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Channel Matters Blog > March 2015 > Channel Managers Need to Learn to Negotiate – Internally

Channel Managers Need to Learn to Negotiate – Internally

by Jan de Leon
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Every sales leader dreams of spreading channel sales out evenly over the twelve-month period. Most have yet to reach that particularly elusive goal. Instead, the serious negotiating always seems to happen at the end of each quarter, particularly at the end of the year.
That means channel managers regularly have to fight for the resources they need to close business. For example, they might need a product expert to meet with the prospect. Or, the prospect may be requesting specific implementation dates that require the vendor's commitment. The partner may even request a discount to help tip the scales in their favor.
"Channel managers can lose credibility within their own organization when they bring a laundry list of resource requirements to management at the end of the quarter," says Jan de Leon, Director of Channel Sales, Asia-Pacific, for Channel Enablers. "It strains the business resources, puts everybody under additional pressure, and makes the channel manager look like a poor manager of his overall channel development."
Channel partners shouldn't give up on trying to move partner negotiations earlier into the period. When that just isn't possible, they need to learn the strategies for negotiation with internal resources to gain their support.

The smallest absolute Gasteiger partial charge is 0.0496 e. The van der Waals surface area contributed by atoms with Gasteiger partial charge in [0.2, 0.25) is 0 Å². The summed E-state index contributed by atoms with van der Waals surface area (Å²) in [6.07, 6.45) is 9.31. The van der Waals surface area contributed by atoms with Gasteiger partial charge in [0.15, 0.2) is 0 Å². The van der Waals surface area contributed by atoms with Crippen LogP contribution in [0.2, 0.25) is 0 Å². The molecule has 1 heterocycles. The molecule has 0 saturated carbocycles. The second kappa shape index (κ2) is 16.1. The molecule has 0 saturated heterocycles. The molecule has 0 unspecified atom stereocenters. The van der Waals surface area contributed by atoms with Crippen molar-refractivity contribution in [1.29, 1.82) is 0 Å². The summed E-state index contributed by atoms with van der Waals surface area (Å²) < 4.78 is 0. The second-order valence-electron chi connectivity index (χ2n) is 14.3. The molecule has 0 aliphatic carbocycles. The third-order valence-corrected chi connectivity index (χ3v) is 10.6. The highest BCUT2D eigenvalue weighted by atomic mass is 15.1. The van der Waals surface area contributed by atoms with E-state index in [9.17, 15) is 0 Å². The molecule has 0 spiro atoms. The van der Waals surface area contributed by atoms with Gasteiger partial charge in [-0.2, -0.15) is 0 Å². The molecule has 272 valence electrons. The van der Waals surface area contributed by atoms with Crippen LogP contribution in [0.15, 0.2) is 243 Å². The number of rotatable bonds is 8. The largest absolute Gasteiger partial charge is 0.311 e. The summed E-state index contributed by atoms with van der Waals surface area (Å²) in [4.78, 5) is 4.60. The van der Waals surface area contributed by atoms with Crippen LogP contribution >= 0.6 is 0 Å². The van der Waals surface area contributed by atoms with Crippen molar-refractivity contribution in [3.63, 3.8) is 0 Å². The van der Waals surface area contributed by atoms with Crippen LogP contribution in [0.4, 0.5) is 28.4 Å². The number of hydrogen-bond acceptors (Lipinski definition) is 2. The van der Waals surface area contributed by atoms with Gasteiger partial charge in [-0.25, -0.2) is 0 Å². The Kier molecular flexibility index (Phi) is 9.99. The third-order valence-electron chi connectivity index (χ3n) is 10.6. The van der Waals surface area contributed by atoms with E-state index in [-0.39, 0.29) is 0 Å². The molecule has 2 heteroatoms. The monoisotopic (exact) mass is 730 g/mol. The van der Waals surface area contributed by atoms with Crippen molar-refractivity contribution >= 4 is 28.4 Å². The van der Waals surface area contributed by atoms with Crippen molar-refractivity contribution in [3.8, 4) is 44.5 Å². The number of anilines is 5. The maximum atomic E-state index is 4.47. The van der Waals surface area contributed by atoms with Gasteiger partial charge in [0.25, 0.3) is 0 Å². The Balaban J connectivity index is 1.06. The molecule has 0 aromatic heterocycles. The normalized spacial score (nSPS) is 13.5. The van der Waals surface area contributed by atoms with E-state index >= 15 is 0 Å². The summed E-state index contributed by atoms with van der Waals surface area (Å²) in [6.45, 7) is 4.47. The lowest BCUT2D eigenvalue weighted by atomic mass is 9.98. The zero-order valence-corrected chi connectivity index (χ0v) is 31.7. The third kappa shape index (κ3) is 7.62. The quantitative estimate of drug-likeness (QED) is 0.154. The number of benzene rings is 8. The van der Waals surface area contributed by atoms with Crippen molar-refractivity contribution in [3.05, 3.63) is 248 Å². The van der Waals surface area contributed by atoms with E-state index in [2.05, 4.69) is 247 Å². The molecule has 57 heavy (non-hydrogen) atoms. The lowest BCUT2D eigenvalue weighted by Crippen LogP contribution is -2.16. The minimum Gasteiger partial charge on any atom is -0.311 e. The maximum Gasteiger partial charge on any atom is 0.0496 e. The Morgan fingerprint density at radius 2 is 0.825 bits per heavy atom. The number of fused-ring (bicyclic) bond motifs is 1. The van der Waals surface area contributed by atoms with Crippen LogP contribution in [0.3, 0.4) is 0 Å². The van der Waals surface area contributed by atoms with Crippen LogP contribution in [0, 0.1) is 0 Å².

"It doesn't make sense for channel managers to burn through credibility pressing hard every quarter on every source of support," says dLeon"Instead, they need to balance the immediacy of the return for the quarter against the long-term potential for the partner. "
De Leon cites an example that is easily recognizable to many channel managers. "At the end of the year, partners are as eager to close business as the vendor. New partners may demand resources like a site-visit by a product specialist who can provide a needs assessment on the partner's behalf.  The channel manager needs to take a close look at the scenario and the partner's commitment. Asking for an expensive resource for an opportunity or partner that doesn't warrant it takes that resource out of play for other opportunities. Plus, it can impact the channel manager's ability to get cooperation from internal resources next time."
Channel managers need to be thinking long-term. The organization won't reach its long-term channel objectives if the channel managers are always looking at short-term needs.
Last modified on 3/11/2015 9:48:09 AM
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